Interesting post on the future of database systems by Andy Pavlo.

9.1 Advanced Database Systems

CMU abandoned Peloton and now is building a new disk-oriented storage prototype for education called BusTub DB. At the end of the semester the grading scripts are publically available.

10 Web Development

Here is an example of the notes I took for MIT's 6.148 Web Programming Competition and MIT's 6.170 Software Studio. I did most of these assignments on a phone using Eruda while at lunch everyday.

The MIT crash course and 6.170 are actually pretty good, giving you just enough to make something yourself, expecting you to fill in the rest of the details. Professional webdev requires years of experience, at least through this workshop you'll learn enough to put something up right now as a hobby and then backfill from other resources what you need to know to run a real production site. You'll also learn just how to manipulate your browser DOM so you can kill popups/overlays and other cancer.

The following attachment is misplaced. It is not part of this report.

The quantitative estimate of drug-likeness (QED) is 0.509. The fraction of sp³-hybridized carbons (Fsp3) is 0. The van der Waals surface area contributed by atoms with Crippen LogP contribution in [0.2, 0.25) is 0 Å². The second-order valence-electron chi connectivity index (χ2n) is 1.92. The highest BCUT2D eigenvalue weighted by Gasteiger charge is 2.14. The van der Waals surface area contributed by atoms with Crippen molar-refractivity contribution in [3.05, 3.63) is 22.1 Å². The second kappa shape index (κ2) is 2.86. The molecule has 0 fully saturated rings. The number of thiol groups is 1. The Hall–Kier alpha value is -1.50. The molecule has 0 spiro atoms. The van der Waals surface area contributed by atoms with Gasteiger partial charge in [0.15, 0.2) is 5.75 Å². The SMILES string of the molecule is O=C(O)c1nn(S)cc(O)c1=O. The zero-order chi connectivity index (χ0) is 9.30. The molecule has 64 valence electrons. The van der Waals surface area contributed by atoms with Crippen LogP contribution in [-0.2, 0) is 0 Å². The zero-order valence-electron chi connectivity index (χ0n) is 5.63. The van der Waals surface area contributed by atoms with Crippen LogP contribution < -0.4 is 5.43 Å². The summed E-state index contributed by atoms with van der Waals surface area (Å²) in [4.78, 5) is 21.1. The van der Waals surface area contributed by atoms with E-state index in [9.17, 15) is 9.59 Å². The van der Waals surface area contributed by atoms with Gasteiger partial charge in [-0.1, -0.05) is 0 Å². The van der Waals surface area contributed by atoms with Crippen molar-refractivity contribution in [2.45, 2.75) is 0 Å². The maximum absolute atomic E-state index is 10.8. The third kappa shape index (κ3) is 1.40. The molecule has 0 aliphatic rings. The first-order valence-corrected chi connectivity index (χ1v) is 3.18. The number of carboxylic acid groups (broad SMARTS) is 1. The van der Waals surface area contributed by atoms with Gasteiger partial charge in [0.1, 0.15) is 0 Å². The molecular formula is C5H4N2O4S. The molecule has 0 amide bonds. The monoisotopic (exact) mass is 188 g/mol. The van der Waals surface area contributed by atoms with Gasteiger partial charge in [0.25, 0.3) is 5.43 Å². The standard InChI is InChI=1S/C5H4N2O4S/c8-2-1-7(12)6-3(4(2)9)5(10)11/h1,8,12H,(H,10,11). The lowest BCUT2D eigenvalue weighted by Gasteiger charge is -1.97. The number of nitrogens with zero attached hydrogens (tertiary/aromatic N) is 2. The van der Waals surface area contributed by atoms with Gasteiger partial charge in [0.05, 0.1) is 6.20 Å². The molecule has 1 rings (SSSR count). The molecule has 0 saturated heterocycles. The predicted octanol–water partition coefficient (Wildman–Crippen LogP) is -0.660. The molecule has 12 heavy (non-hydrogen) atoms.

11 Practical Data Science

  • (Full Course) 15-388 Practical Data Science
    • Recorded lectures are here and archived here
    • Introduction to the 'full stack' of data science analysis: data collection and processing, data visualization and presentation, statistical model building using machine learning, and big data techniques for scaling these methods.
    • Cornell also has a free text with interactive jupyter notebooks (in Python)
    • Jupyter notebook is a literate programming paradigm tool, you can freely write using LaTeX or markdown and run the code cells in any order to not interrupt the flow of documentation.
      • This course teaches the Python libraries, but you can do the assignments in Julia if you want, or experiment in OCaml
      • A draft book Foundations of Data Science

12 Introduction to Computer Music

The idea for including this came from this post about creating something everyday.

  • (Lecture Notes) 15-322 Introduction to Computer Music
    • Mainly just slides but the books they recommend are extremely thorough if you want to learn manipulating sound with algorithms
    • Nyquist is a Lisp